Winner of this year’s SCR California Playwrights Competition, “Green Icebergs” by Cecilia Fannon is a bold and rich romantic comedy, filled with metaphor, about how personalities can help or hinder each other in marriage.
On vacation in the Tuscan Hills of Italy, book editor Justus (Jeff Allin) mistakes Veronica (Nike Doukas), a food garnish specialist and fellow Californian, for his wife. The innocent and awkward moment leads to the discovery of a mutual passion for 15th-century Italian artist and monk Fra Filippo Lippi.
Their interest sweeps them into an affair, mirroring Lippi’s own abandoned inhibitions.
Their spouses, Claude (Robert Curtis-Brown), a talkative and unhappy computer teacher, and Beth (Annie LaRussa), a mousy document illuminator, cannot understand Justus and Veronica’s interest in museums nor in anything that takes a person away from his daily routine.
In short, Claude and Beth represent the unimaginative; Veronica and Justus, wild, free, fascinating passion. In Act 2, the tables turn, interestingly, and one sees the downside of passion and the upside of domesticity.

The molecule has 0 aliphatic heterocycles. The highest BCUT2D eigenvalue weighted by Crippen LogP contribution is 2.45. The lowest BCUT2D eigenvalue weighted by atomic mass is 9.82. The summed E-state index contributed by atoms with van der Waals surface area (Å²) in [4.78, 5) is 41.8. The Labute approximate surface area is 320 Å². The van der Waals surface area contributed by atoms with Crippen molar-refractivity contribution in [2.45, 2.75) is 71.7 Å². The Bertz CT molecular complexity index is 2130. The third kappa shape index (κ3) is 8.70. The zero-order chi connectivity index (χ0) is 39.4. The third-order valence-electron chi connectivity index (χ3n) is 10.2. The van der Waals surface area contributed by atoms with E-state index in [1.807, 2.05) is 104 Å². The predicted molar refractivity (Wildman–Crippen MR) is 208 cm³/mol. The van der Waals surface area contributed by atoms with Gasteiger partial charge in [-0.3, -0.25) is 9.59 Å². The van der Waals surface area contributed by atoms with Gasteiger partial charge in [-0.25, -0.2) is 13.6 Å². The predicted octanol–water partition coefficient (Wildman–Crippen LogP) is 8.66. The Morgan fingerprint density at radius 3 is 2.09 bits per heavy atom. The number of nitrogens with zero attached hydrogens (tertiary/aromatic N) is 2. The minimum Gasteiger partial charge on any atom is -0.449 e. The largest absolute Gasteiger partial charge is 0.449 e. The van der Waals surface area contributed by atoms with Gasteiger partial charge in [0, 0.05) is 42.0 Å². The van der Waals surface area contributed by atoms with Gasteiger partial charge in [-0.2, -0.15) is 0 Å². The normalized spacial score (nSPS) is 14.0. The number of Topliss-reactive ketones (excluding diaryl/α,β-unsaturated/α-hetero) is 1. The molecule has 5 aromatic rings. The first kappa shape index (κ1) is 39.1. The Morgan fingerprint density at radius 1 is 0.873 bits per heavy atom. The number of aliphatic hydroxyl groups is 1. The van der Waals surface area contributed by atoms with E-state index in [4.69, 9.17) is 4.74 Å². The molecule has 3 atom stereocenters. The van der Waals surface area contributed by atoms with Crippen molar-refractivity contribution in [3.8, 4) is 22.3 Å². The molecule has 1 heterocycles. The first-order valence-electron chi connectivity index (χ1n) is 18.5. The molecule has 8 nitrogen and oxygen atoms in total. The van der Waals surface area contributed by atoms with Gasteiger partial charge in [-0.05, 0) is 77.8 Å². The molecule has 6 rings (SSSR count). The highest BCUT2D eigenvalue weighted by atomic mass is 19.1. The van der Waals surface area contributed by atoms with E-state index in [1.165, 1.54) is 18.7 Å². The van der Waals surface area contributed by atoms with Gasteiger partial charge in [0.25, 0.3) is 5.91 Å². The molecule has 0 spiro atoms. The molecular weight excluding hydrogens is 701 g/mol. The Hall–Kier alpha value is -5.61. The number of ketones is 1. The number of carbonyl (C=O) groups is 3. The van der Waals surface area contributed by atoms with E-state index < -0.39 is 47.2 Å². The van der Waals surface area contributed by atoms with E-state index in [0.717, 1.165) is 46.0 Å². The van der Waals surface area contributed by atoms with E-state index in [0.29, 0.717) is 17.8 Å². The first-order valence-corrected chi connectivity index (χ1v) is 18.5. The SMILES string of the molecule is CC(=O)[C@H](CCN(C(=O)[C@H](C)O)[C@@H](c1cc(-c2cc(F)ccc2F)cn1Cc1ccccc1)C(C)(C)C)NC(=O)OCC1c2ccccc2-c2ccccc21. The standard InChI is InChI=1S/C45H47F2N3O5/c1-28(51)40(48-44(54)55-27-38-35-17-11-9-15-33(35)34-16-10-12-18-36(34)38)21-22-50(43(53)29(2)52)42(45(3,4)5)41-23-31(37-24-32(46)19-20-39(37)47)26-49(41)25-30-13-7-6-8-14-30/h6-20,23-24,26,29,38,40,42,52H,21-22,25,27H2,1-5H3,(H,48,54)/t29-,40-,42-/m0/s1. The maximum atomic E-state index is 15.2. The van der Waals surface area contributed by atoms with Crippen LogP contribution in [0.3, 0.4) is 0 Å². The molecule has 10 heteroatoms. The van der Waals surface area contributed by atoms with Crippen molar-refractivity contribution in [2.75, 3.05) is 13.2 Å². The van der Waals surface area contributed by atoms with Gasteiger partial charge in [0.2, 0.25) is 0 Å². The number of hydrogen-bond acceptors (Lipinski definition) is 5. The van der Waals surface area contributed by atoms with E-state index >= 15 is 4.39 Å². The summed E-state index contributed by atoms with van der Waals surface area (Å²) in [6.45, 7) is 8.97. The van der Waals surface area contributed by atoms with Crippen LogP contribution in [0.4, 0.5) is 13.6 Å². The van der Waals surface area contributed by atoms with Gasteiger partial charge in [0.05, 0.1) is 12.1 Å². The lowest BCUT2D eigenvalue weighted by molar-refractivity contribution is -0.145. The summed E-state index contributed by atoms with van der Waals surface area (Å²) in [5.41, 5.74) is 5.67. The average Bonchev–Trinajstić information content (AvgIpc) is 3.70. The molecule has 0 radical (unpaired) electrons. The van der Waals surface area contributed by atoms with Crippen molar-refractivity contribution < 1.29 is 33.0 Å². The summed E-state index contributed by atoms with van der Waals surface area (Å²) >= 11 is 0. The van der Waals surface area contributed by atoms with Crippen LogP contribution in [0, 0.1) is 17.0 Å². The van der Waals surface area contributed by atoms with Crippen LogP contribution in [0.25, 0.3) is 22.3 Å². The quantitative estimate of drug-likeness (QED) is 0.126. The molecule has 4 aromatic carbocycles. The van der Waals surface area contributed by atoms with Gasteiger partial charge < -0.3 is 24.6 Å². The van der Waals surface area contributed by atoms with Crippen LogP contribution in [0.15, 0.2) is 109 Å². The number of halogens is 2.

Green icebergs, as explained by the waiter, a freelance philosopher (played with brio by Hal Landon Jr.), depict a rare event where an Antarctic chunk of ice tips upside down, revealing its plankton-coated underside.
While the play throws out metaphor after metaphor to hammer home its themes, leaving some of the audience trying to keep up with what means what, the imagery often captivates.
In addition, playwright Fannon engages by drawing humor from difficult situations. She has created a kind of “Tempest” where the warm hills of Italy replace Shakespeare’s island, and the winds are all from emotional struggle.
Director David Emmes strongly focuses the piece on character, and his cast often relays information not in word but in gesture.
As Veronica, Nike Doukas gives her character fire, and later displays how passion can be seen as selfish. Jeff Allin delivers wit and angst as the ironically named Justus, who finds no long-lasting peace or justice in his life.
Robert Curtis-Brown adeptly makes Claude both obnoxious and funny. His swagger and unapologetic opinions cut down much in his path until, amazingly, Claude breaks out of his mold and sees a person, Beth, as she truly is.
Annie LaRussa provides the most amazing transformation. Her Beth quietly grows into a multidimensional person whose shyness, in a different light, becomes saintliness.
The set design by Robert Brill and light design by Tom Ruzika adroitly allow for quick scene changes and reflect the temperate, friendly hills of Italy.
Ann Bruice’s costume design underscores the couples’ comfortable incomes. The music by Michael Mora, who also did the sound design, adds to the play’s light spirit.